Despite monthslong speculation, UEFA’s two-year ban on Manchester City has sent shockwaves through the world of football.
The ban, imposed over City’s financial irregularities, leaves the most prestigious club competition in the world, the Champions League, without one of the most exciting teams. More than a dozen elite players would be omitted from the competition too.
UEFA’s position is obvious — it is trying to send a clear message to European powerhouses that Financial Fair Play rules are not to be breached. Several clubs have received punishments over finances, but none were this severe. In a way, this is a public execution.
The decision is also in line with UEFA’s recent push to close the gap between the rich and the poor of European football. UEFA has made several reforms to that end, including changing the Champions League qualifying system, efforts to make the Europa League more appealing and the introduction of the Europa Conference League, the third-tier European club competition.
The difference between big and small clubs has been growing in recent years, as Europe’s top clubs started reporting unprecedented annual revenue levels. Updated marketing strategies, an aggressive push into new overseas markets and lavish sponsoring deals have helped European giants become even bigger.
Consulting firm Deloitte said in 2018-19 the world’s 20 wealthiest clubs made a total revenue of $10.1 billion throughout the season — the highest combined revenue on record. The figure surged 12% year-on-year.
Any UEFA regulations, including the FFP, would be unable to stop this growth.
While trying to “help” smaller European clubs, UEFA may be alienating the continent’s powerhouses.
The City ban comes amid talk of a future closed-shop European Super League and breakaway cross-border divisions, as some clubs seem ready to chase bigger commercial deals by moving beyond the bounds of national leagues. UEFA and FIFA are dismissive, but the current state of football shows that the Super League is not only a crazy idea of the rich. The inflation in the transfer market has reached astronomical levels, and it is unlikely to stop. Soon the FFP regulations and other UEFA interventions may become too tight for most top clubs, hindering their development. Europe’s top clubs may be compelled to accelerate their talks on the new supranational league.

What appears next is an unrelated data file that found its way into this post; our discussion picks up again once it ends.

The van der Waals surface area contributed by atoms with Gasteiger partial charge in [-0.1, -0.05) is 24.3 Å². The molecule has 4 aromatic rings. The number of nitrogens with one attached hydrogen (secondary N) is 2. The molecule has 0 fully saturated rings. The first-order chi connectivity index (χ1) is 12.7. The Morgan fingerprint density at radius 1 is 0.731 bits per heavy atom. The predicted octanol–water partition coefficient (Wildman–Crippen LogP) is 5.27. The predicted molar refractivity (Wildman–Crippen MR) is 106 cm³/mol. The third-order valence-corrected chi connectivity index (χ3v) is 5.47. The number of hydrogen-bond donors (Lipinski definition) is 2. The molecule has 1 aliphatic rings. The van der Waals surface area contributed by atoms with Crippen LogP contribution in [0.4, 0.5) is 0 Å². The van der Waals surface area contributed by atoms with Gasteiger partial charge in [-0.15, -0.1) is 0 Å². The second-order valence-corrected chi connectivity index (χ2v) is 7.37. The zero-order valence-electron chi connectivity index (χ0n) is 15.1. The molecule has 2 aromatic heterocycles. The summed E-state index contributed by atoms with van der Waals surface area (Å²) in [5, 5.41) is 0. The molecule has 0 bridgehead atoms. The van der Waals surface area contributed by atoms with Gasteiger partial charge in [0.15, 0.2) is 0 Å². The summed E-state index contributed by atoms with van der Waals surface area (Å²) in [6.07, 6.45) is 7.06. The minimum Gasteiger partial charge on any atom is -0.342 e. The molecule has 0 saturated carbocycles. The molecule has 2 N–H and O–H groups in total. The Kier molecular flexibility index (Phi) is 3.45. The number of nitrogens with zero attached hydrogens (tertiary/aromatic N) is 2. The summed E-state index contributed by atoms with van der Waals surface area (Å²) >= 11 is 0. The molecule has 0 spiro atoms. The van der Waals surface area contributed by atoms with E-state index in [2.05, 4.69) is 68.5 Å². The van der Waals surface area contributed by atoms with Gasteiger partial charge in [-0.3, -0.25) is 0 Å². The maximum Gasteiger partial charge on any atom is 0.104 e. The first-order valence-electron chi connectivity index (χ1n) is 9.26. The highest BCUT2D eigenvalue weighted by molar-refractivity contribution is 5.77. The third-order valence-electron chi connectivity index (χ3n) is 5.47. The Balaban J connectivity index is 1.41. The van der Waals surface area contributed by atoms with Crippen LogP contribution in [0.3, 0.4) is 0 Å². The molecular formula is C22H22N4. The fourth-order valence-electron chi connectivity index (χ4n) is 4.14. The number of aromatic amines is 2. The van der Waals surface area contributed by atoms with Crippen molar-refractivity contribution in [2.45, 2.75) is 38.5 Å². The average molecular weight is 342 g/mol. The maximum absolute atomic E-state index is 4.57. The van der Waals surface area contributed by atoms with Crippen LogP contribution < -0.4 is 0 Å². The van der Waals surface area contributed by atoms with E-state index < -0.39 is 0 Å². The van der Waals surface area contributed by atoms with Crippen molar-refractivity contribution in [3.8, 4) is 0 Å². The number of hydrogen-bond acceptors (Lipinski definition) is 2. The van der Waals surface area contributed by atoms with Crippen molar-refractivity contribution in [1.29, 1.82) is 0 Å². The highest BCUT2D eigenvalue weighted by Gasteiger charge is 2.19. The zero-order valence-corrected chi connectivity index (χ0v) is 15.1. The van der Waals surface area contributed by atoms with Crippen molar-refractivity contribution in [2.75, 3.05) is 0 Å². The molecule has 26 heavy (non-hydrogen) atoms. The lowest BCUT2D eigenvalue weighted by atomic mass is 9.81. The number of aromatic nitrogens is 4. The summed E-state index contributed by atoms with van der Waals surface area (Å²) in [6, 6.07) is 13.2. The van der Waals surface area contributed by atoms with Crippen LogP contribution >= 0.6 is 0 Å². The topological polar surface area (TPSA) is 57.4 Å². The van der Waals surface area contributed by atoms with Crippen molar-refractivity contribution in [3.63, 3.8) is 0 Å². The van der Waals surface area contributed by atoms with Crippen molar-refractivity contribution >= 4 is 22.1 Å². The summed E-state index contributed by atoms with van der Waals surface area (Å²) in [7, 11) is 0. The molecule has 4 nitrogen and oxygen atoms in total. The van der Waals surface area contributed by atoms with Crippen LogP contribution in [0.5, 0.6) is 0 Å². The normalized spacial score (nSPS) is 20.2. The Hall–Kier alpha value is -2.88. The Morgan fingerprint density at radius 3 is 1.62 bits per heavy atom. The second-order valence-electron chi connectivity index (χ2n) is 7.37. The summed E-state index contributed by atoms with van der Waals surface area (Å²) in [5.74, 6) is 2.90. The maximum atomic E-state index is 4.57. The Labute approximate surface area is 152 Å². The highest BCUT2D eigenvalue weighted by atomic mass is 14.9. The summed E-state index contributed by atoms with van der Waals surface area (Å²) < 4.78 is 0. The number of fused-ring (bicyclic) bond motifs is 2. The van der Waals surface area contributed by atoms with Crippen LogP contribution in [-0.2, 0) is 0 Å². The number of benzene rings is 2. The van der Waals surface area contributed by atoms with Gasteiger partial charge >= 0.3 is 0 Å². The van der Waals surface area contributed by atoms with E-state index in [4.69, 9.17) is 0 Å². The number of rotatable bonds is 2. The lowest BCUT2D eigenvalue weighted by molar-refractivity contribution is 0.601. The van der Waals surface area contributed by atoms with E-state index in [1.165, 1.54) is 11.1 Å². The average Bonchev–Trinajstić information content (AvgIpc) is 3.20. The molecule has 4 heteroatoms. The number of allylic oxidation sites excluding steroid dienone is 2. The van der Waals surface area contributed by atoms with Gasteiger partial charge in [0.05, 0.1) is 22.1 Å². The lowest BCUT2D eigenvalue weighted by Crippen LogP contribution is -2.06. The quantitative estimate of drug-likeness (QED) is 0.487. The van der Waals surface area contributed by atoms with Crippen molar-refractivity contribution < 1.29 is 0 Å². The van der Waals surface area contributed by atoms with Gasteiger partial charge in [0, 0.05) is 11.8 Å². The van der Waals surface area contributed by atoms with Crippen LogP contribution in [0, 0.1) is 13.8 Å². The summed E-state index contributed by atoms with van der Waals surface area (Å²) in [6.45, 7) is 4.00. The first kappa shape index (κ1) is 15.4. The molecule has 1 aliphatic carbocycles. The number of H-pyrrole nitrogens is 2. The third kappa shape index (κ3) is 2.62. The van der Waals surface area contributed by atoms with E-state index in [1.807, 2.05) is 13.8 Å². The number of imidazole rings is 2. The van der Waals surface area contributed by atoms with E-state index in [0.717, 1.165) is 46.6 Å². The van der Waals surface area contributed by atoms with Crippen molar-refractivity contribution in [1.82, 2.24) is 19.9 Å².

The super league — in spite of how sinister it may sound — could solve several problems in European football.
One, it would replace the Champions League with a lot more exciting competition. The current Champions League format has been in place since 2003. The tournament needs reform and fresh life, but UEFA is unlikely to grant Europe’s top clubs what they want. Despite the drama and occasional sensations, the competition has become predictable — and it has been for a while.
The super league, however, would give football fans several super matches every weekend. This factor would attract hundreds of millions of viewers. At the start of every season, at least a dozen teams would be favorites to win, putting the competition’s unpredictability at a whole other level.
The super league would also mean that top teams and players only play each other. From a sporting point of view, there is hardly anything better for professional development. Such ridiculously tough competition would push football forward exponentially.
Players would have to put up a top performance every week since there are no easy matches, while managers would have to always be ready to develop new systems and approaches. To be the best, you have to beat the best.
One of the main opposing arguments to the super league is that it would kill national leagues. But four of Europe’s five top leagues have had problems with competition for years. In Germany and Italy, Bayern Munich and Juventus have won eight of the last 10 league titles. Barcelona has taken seven Spanish crowns, and Paris Saint-Germain has been the champion six times in the last 10 years. All these leagues are clearly dominated by one — at most two — teams. Taking these powerhouses out of the league may even out the competition and actually facilitate the development of all other clubs.
Meanwhile, FIFA is trying to prevent the formation of the super league by revamping the unnecessary Club World Cup. The competition has long been seen as an unneeded distraction in the middle of the European season. European football is so far ahead of everyone else that holding a tournament among continental champions is redundant. Champions League winners are the world’s strongest clubs. They have won nine titles in the last 10 years.
The revamped Club World Cup is due to be staged every four years, replacing the current annual format. Neither clubs nor players are happy about it. The football schedule is packed as it is. Elite players have short summer breaks and partially miss crucial preseason training at least twice every four years due to the World Cup and continental national tournaments. The new Club World Cup would see players have three busy summers in four years. Breaking away from FIFA and creating the super league will solve this problem altogether.
The establishment of the super league would also mean top teams do not participate in cup competitions, which have lost their prestige and importance across Europe. This will further unload the players’ schedules.
Europe’s best teams have grown significantly both on and off the pitch and united they can easily put up a fight against UEFA and FIFA if they threaten them with punishment.
The gap between top clubs and others has grown too wide. Making them all play in the same competitions is unfair to both. Heavyweights should have their own category.
The super league is only a natural next stage in the development of the world’s most loved sport in the era of globalization.
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